God this ‘debate’ is so tiring. Downtown Seattle is not as bad as some cities for sure and still ‘ok’ but it is a shithole compared to 10-15 -20 years ago . Arguing about which side is the bigger drama Queen is boring.


@1 is not from here, it was much much worse then


cognitive dissonance-correcting glasses
oughtta be Required Safety Wear
for the Entire Electorate

or commenting here.

Good thing I don't need 'em!

[sounds like the same guy on the DVD
'Children of Men' with his most ex-
cellent commentary on the Fil-lum]


@1: Amen
@2: No, it wasn't. I've been in Seattle since the late 70's. No comparison. You are wrong. Repeat, you are wrong.


If everything is so great now, then it seems like we don’t need to tax Amazon, or high-income earners, or get rid of single-family zoning, or spend any more money on homelessness, or enact any climate initiatives.

Thanks, Chuck! I assume you and your Slog buddies will support the status quo candidates in all future city elections.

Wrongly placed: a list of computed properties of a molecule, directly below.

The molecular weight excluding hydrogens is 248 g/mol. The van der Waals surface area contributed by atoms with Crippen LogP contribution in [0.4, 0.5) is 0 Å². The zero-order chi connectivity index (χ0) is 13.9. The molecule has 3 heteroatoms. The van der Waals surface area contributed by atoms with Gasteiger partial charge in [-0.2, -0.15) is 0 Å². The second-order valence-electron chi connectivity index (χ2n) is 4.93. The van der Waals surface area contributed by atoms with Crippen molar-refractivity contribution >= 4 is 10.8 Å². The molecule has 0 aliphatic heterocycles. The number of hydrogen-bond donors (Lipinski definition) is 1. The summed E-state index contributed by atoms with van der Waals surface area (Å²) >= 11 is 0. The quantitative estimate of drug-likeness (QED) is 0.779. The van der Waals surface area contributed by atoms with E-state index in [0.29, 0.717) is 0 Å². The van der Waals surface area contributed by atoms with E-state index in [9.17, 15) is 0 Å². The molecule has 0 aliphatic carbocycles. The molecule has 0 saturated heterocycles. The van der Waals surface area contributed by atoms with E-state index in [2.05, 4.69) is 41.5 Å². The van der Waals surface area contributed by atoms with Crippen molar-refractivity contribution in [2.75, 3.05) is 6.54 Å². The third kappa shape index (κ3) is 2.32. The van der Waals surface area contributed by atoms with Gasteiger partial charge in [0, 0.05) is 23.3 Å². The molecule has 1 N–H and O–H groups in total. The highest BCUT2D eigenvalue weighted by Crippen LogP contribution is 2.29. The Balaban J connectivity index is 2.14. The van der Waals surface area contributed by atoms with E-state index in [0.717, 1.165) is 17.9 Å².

@2 downtown is not currently worse than 20 years ago. It was a sleepy dump in places then and it is now a tragic slow burn dumpster fire now.

I am not old enough to know what it was like 40 years ago but I have heard it was as bad then as it is today but in a different way.

@1 is correct. It has more sketchy parts now than in the past 20 to 30 years but is still not as sketchy as even the sketchiest portions of our other west coast cities like Portland, Sacramento, Oakland, SF and LA.

Downtown is also ok, other than a couple blocks along 3rd it’s fine or great.

They are even more correct that it is tired and stupid to argue about any of this.

If you don’t like how things are there is not a lot you can do about it as an individual, but what you can do does not include arguing with strangers on The Stranger about any of it.